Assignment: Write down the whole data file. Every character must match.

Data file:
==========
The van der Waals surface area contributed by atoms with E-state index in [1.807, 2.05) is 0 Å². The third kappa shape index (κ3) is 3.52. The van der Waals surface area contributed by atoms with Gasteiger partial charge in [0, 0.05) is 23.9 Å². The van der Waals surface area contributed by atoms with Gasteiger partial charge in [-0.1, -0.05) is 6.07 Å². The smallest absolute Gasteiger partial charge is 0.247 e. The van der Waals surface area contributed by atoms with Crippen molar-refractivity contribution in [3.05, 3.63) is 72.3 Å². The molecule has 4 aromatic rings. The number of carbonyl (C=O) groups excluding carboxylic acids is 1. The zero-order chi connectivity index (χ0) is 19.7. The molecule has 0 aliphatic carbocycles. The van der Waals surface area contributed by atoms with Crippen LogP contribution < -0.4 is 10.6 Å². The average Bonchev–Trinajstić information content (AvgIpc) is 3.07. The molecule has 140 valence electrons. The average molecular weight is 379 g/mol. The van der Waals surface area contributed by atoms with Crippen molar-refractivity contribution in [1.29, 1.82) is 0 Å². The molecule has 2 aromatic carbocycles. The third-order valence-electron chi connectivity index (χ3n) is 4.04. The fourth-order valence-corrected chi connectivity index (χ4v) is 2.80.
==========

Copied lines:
The van der Waals surface area contributed by atoms with E-state index in [1.807, 2.05) is 0 Å². The third kappa shape index (κ3) is 3.52. The van der Waals surface area contributed by atoms with Gasteiger partial charge in [0, 0.05) is 23.9 Å². The van der Waals surface area contributed by atoms with Gasteiger partial charge in [-0.1, -0.05) is 6.07 Å². The smallest absolute Gasteiger partial charge is 0.247 e. The van der Waals surface area contributed by atoms with Crippen molar-refractivity contribution in [3.05, 3.63) is 72.3 Å². The molecule has 4 aromatic rings. The number of carbonyl (C=O) groups excluding carboxylic acids is 1. The zero-order chi connectivity index (χ0) is 19.7. The molecule has 0 aliphatic carbocycles. The van der Waals surface area contributed by atoms with Crippen LogP contribution < -0.4 is 10.6 Å². The average Bonchev–Trinajstić information content (AvgIpc) is 3.07. The molecule has 140 valence electrons. The average molecular weight is 379 g/mol. The van der Waals surface area contributed by atoms with Crippen molar-refractivity contribution in [1.29, 1.82) is 0 Å². The molecule has 2 aromatic carbocycles. The third-order valence-electron chi connectivity index (χ3n) is 4.04. The fourth-order valence-corrected chi connectivity index (χ4v) is 2.80.